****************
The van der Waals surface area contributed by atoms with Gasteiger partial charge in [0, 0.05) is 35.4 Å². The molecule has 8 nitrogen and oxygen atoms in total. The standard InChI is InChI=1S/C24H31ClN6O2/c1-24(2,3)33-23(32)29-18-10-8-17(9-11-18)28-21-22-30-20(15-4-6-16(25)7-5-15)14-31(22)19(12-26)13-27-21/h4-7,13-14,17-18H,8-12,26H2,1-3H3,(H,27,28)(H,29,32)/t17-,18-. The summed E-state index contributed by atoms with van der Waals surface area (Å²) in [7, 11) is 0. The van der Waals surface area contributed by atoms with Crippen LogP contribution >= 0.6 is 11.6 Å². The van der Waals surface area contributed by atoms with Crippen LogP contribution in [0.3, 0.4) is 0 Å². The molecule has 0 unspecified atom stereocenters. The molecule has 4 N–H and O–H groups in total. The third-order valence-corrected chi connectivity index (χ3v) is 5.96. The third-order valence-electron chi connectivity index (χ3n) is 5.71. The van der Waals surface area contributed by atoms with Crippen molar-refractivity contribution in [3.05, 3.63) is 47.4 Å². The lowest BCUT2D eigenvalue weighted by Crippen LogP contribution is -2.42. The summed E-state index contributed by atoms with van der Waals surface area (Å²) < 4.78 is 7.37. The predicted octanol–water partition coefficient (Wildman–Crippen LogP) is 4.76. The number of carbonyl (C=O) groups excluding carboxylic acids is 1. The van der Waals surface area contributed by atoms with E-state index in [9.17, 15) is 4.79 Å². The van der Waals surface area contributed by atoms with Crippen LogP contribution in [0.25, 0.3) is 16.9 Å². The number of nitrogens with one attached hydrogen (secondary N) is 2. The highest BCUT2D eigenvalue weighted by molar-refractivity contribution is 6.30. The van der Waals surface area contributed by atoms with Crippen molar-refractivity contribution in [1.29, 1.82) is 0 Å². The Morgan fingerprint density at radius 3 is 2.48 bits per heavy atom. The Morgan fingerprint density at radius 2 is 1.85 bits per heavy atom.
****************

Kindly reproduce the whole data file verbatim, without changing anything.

The van der Waals surface area contributed by atoms with Gasteiger partial charge in [0, 0.05) is 35.4 Å². The molecule has 8 nitrogen and oxygen atoms in total. The standard InChI is InChI=1S/C24H31ClN6O2/c1-24(2,3)33-23(32)29-18-10-8-17(9-11-18)28-21-22-30-20(15-4-6-16(25)7-5-15)14-31(22)19(12-26)13-27-21/h4-7,13-14,17-18H,8-12,26H2,1-3H3,(H,27,28)(H,29,32)/t17-,18-. The summed E-state index contributed by atoms with van der Waals surface area (Å²) in [7, 11) is 0. The van der Waals surface area contributed by atoms with Crippen LogP contribution >= 0.6 is 11.6 Å². The van der Waals surface area contributed by atoms with Crippen LogP contribution in [0.3, 0.4) is 0 Å². The molecule has 0 unspecified atom stereocenters. The molecule has 4 N–H and O–H groups in total. The third-order valence-corrected chi connectivity index (χ3v) is 5.96. The third-order valence-electron chi connectivity index (χ3n) is 5.71. The van der Waals surface area contributed by atoms with Crippen molar-refractivity contribution in [3.05, 3.63) is 47.4 Å². The lowest BCUT2D eigenvalue weighted by Crippen LogP contribution is -2.42. The summed E-state index contributed by atoms with van der Waals surface area (Å²) < 4.78 is 7.37. The predicted octanol–water partition coefficient (Wildman–Crippen LogP) is 4.76. The number of carbonyl (C=O) groups excluding carboxylic acids is 1. The van der Waals surface area contributed by atoms with E-state index in [9.17, 15) is 4.79 Å². The van der Waals surface area contributed by atoms with Crippen LogP contribution in [0.25, 0.3) is 16.9 Å². The number of nitrogens with one attached hydrogen (secondary N) is 2. The highest BCUT2D eigenvalue weighted by molar-refractivity contribution is 6.30. The van der Waals surface area contributed by atoms with Crippen molar-refractivity contribution in [1.29, 1.82) is 0 Å². The Morgan fingerprint density at radius 3 is 2.48 bits per heavy atom. The Morgan fingerprint density at radius 2 is 1.85 bits per heavy atom.